It is no secret that the law and the legal field tend to stick to a traditional base, and has countless procedures before it changes or develops. Many times this results in society changing at a much faster rate than the law is able to. This is not necessarily a negative or positive outcome, it is simply a balanced manner to maintain a sense of uniformity in the way issues and disputes in society are to be evaluated and resolved.
The legal system is the backbone of all of our behaviors as part of society, it can not have the same flexibility and informality as other more innovative sectors because it would not be able to conform in a rational manner to ensure justice and practicability to all. Imagine if the laws would change as rapidly as we do. We would have new laws everyday that would most likely contradict one another, and the legal system would lose its entire purpose of maintaining an order and a societal structure in place.
But although it would be impractical to recklessly change the laws to accommodate with our every day activities and to society’s constant shifts, the field and practice of law has a lot of catching up to do when it comes to digitalization and virtualization.
Globally, the legal services market is one of the largest in the world at close to $1T. Everything that companies and industries do, such as selling, purchasing, creating partnerships, mergers, reorganizations, etc. is done via legally enforceable contracts. In a major way, the stability of society and our economy depends on the functionality of the legal system.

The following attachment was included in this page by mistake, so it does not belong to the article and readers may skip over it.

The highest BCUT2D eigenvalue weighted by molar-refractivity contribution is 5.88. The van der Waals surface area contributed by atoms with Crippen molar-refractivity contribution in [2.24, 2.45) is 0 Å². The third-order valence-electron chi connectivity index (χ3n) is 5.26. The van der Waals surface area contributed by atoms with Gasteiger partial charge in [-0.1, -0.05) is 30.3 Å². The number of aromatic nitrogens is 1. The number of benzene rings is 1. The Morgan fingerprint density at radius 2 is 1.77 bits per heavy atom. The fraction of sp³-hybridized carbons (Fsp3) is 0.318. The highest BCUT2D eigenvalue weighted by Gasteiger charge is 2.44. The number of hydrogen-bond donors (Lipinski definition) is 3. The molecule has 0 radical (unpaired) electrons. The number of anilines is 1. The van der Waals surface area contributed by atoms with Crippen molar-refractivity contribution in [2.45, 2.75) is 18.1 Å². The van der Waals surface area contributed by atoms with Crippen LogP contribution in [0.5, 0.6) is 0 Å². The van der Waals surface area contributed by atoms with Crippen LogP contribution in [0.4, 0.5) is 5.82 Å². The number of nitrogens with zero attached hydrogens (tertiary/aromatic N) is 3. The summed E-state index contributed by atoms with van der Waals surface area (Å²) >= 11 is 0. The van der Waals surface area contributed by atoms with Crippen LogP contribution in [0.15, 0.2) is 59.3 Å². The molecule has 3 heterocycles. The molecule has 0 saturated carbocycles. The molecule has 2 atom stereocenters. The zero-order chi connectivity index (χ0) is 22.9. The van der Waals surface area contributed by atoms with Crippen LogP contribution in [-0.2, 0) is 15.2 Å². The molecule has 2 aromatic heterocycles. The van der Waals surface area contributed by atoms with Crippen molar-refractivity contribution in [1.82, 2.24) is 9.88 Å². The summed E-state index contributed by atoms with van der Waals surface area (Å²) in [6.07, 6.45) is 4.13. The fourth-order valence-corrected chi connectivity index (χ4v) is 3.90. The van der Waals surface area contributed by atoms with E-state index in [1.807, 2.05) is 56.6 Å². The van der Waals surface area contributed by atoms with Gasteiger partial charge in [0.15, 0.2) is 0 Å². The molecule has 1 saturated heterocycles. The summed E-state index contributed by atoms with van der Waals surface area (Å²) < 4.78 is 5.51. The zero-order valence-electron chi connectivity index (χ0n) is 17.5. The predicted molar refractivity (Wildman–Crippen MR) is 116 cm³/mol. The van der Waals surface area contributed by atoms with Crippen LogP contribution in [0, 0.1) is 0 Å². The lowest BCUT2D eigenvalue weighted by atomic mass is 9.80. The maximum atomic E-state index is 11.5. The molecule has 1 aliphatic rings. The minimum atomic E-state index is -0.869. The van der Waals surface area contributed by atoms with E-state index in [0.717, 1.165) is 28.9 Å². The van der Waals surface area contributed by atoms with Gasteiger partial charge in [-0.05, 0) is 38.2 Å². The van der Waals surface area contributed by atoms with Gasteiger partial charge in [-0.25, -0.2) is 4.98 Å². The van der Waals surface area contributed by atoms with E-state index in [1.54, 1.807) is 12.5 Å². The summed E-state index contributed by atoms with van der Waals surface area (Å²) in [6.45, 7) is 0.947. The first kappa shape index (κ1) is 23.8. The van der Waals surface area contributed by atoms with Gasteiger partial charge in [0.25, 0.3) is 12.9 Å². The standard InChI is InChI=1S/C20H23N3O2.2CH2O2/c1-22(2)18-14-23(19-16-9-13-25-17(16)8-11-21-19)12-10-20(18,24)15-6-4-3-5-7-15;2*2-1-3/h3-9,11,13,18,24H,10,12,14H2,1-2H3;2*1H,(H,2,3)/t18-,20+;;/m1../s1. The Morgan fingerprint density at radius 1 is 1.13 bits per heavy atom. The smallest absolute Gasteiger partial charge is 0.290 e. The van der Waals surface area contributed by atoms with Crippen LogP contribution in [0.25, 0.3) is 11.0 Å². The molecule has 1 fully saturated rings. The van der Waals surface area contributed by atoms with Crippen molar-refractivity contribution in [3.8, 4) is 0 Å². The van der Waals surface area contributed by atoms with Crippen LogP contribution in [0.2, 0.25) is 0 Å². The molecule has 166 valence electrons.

It is for this reason that it is imperative for the legal system to innovate, and for the practice of law to transform into a sector that is virtual, technological, and digital in nature. Surprisingly, the process of digitization of the legal system is much more approachable than many may suspect. This is mainly because of the fact that the law operates in a practically identical principle as machine learning.
Machine learning works by repetition, and identification of similar examples to infer information and apply it to new situations. In more than one way, this system is strikingly similar to how laws are construed and applied in society. The legislation of laws is made based on studies of precedents and applying the facts of the precedents to new cases which, although similar in nature to their precedents, may need new solutions because they present new issues. The legal system is then left with the duty of applying the precedents’ facts to the new set of circumstances presented, and reaching a logical conclusion that provides a just solution. This logic-oriented process is exactly the type of methodology to which machine intelligence can successfully be applied.
It is for these similarities that the legal field will most likely gain advantage from the digitalization of its operation. Especially now during the Covid-19 pandemic crisis, and after having experienced for the first time an almost entirely dependency on virtual programs in order to keep our economy and society going, it is crucial for the legal system to innovate and make itself more accessible and digitized.
Artificial intelligence and machine learning will most likely be able to provide the tools for successfully managing the more mechanical aspects of the law. With a deep sense of understanding of these systems, legal professionals as well as the legal system in general will greatly benefit. Whether we recognize it yet or not, the direction society is going is towards a digitalized and virtual world, and the legal field has the opportunity now, more than ever, to become part of what many call the digital revolution.